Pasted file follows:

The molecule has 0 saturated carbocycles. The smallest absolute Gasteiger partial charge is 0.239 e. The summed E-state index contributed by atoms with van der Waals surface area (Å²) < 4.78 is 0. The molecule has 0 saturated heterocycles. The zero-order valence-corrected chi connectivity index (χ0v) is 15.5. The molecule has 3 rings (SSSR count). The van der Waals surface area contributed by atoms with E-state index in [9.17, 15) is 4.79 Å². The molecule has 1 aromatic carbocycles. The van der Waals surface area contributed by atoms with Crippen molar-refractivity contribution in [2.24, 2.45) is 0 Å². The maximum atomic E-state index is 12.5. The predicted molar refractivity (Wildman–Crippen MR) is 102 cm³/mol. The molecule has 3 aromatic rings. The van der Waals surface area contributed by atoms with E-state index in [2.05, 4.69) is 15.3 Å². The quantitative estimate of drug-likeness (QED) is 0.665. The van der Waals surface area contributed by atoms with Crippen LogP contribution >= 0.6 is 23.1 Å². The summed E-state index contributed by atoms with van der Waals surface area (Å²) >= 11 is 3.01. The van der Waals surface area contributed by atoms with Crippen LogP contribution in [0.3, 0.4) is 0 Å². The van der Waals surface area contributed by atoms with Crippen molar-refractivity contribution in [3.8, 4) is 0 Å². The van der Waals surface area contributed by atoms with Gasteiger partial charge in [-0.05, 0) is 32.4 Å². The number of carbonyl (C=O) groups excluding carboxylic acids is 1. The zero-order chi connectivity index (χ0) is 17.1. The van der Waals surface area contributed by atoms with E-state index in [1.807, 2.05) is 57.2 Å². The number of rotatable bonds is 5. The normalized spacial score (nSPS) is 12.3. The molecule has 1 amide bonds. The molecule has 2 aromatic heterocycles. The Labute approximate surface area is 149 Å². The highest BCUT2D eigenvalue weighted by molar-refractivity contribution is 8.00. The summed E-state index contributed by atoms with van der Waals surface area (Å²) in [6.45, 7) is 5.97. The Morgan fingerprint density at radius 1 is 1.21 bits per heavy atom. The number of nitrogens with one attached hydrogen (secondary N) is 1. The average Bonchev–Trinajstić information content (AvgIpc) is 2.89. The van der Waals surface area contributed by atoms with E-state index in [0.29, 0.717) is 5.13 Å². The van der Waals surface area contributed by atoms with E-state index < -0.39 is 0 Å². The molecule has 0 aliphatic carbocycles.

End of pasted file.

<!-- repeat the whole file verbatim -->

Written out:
The molecule has 0 saturated carbocycles. The smallest absolute Gasteiger partial charge is 0.239 e. The summed E-state index contributed by atoms with van der Waals surface area (Å²) < 4.78 is 0. The molecule has 0 saturated heterocycles. The zero-order valence-corrected chi connectivity index (χ0v) is 15.5. The molecule has 3 rings (SSSR count). The van der Waals surface area contributed by atoms with E-state index in [9.17, 15) is 4.79 Å². The molecule has 1 aromatic carbocycles. The van der Waals surface area contributed by atoms with Crippen molar-refractivity contribution in [2.24, 2.45) is 0 Å². The maximum atomic E-state index is 12.5. The predicted molar refractivity (Wildman–Crippen MR) is 102 cm³/mol. The molecule has 3 aromatic rings. The van der Waals surface area contributed by atoms with E-state index in [2.05, 4.69) is 15.3 Å². The quantitative estimate of drug-likeness (QED) is 0.665. The van der Waals surface area contributed by atoms with Crippen LogP contribution >= 0.6 is 23.1 Å². The summed E-state index contributed by atoms with van der Waals surface area (Å²) >= 11 is 3.01. The van der Waals surface area contributed by atoms with Crippen LogP contribution in [0.3, 0.4) is 0 Å². The van der Waals surface area contributed by atoms with Crippen molar-refractivity contribution in [3.8, 4) is 0 Å². The van der Waals surface area contributed by atoms with Gasteiger partial charge in [-0.05, 0) is 32.4 Å². The number of carbonyl (C=O) groups excluding carboxylic acids is 1. The zero-order chi connectivity index (χ0) is 17.1. The van der Waals surface area contributed by atoms with E-state index in [1.807, 2.05) is 57.2 Å². The number of rotatable bonds is 5. The normalized spacial score (nSPS) is 12.3. The molecule has 1 amide bonds. The molecule has 2 aromatic heterocycles. The Labute approximate surface area is 149 Å². The highest BCUT2D eigenvalue weighted by molar-refractivity contribution is 8.00. The summed E-state index contributed by atoms with van der Waals surface area (Å²) in [6.45, 7) is 5.97. The Morgan fingerprint density at radius 1 is 1.21 bits per heavy atom. The number of nitrogens with one attached hydrogen (secondary N) is 1. The average Bonchev–Trinajstić information content (AvgIpc) is 2.89. The van der Waals surface area contributed by atoms with E-state index in [0.29, 0.717) is 5.13 Å². The van der Waals surface area contributed by atoms with E-state index < -0.39 is 0 Å². The molecule has 0 aliphatic carbocycles.